I’m trying to slow down. It’s not easy. I have some Type A.
I love efficiency. I love crossing things off lists. I like to hoe the row all the way to the end, preferably without interruptions. I make SuperWoman to-do lists despite the fact I know they’re way more heroic than I am.
Sometimes busyness works. Hustling gets things done. But wrestling with that list day after day makes me want to run away.
Except not really. I love my life. I want to love it even more.
I’ve come to suspect that my SuperWoman lists have an insidious little thread invisibly woven in. A thread of belief that if I do more, maybe I’ll actually be more.
Most of the time, doing more just makes me busier.
And busyness can become a bossy, obnoxiously righteous state of mind. Don’t stop now! There’s still so much to do!
No matter how many things I cross off, the Busy Bully isn’t satisfied for long. Let’s face it—there’s always more to do. And, the truth is that right up to my very last day, this will be the case.
What is enough?
I believe the adage that less is more. And know from experience that even when you subscribe to this, it’s still easy to keep piling on more stuff, more obligations, more activities, more food, because we feel obliged, deserving, needy, unsatisfied.
In our culture, afloat with opportunity and inducement, it’s actually easier to believe satisfaction lies in the next ‘thing’ than to be content with what we have. The net result of this is buying into the pursuit and selling out on contentment.
But contentment is patient. Abiding. Only requiring I be genuinely willing.
When I stop rushing, I experience a richer texture of life. I find more meaning when I nudge aside the pushy thoughts from my to-do list to give a conversation with a friend the time to unfurl and fruit. When I focus my awareness, the lilting flight of a butterfly can land me gently into gratitude.
Moments of choice like this are embedded with power. Neuroscience is proving this. Each time I purposefully focus my attention beyond my harried mind, mental strength and flexibility develop and build, exactly like biceps respond to resistance training.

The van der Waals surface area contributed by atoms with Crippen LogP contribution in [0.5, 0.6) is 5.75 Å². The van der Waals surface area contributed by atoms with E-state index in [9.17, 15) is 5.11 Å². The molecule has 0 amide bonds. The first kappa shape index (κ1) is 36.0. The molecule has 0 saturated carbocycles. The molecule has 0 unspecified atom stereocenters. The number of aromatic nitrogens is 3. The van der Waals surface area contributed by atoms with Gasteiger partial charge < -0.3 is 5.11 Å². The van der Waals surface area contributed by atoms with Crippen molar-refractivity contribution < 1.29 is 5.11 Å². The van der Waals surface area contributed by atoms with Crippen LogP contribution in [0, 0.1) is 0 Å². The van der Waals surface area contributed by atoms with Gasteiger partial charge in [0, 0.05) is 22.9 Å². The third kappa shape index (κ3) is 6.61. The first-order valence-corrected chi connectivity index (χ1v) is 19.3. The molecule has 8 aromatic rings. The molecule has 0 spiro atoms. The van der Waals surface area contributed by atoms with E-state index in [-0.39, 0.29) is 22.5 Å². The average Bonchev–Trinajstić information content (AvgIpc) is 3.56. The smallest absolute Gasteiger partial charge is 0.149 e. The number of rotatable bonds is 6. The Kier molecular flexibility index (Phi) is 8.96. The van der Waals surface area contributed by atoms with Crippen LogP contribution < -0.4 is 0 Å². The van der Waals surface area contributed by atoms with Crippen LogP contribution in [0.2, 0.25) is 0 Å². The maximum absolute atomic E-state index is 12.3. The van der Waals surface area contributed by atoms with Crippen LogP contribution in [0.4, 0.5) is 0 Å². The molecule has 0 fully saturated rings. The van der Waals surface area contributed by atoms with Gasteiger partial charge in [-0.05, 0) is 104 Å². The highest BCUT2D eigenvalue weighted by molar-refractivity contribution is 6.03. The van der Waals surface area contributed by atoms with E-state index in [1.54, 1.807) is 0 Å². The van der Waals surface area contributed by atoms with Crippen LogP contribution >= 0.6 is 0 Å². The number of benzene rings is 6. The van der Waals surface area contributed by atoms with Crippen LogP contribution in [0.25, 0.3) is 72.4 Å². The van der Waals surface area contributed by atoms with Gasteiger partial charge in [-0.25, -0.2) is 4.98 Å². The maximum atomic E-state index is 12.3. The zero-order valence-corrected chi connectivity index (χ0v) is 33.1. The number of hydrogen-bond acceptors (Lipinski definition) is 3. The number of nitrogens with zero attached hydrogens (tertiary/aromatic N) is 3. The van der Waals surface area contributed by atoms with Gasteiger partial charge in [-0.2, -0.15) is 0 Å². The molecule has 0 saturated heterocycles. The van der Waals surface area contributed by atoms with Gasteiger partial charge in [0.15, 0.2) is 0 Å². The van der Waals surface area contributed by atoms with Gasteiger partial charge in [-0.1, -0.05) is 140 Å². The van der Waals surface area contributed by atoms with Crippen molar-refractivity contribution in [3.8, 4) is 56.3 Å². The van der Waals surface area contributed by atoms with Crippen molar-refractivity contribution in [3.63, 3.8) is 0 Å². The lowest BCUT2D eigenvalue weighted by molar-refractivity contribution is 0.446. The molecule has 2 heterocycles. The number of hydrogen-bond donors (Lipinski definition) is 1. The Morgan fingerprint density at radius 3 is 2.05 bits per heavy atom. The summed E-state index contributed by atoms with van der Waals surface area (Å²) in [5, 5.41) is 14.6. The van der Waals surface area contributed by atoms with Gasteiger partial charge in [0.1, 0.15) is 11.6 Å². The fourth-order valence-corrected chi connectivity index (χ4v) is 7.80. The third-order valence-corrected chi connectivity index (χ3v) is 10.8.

My ability to do this usually doesn’t make an appearance when I need it most. I hyperventilate about meeting the work deadlines marching toward me, getting the car in for service, the tomato plants into the ground. But, when I catch myself, each of these is an opportunity to practice, to build those muscles.
I take a breath. Feel my chest rise and the oxygen flow in. I observe my anxiety, reminding myself there’s more to me than the stress that feels so overbearing. And that larger part? It doesn’t need much. Most of what it wants is connection.
Like taking in the beauty of a sunset while I’m waiting at a stop sign. Or, watching the kindness of the checker who’s clearly weary on her feet as I stand in a grocery line. When I offer her a smile, we both feel better.
Am I giving up lists? Probably not. In fact, I’m trying to figure out how to include this mindfulness on my list. Something like:
Five times today, draw in a deep, centered breath. Notice something new on my daily drive today. Taste, really and truly, that first sip of your afternoon latte.
I like all these, but actually when I envision this intention on my list, what I see is a transparent overlay that softens the insistent words and burnishes the pages of my life with a lively glow.
What would it look like on your list?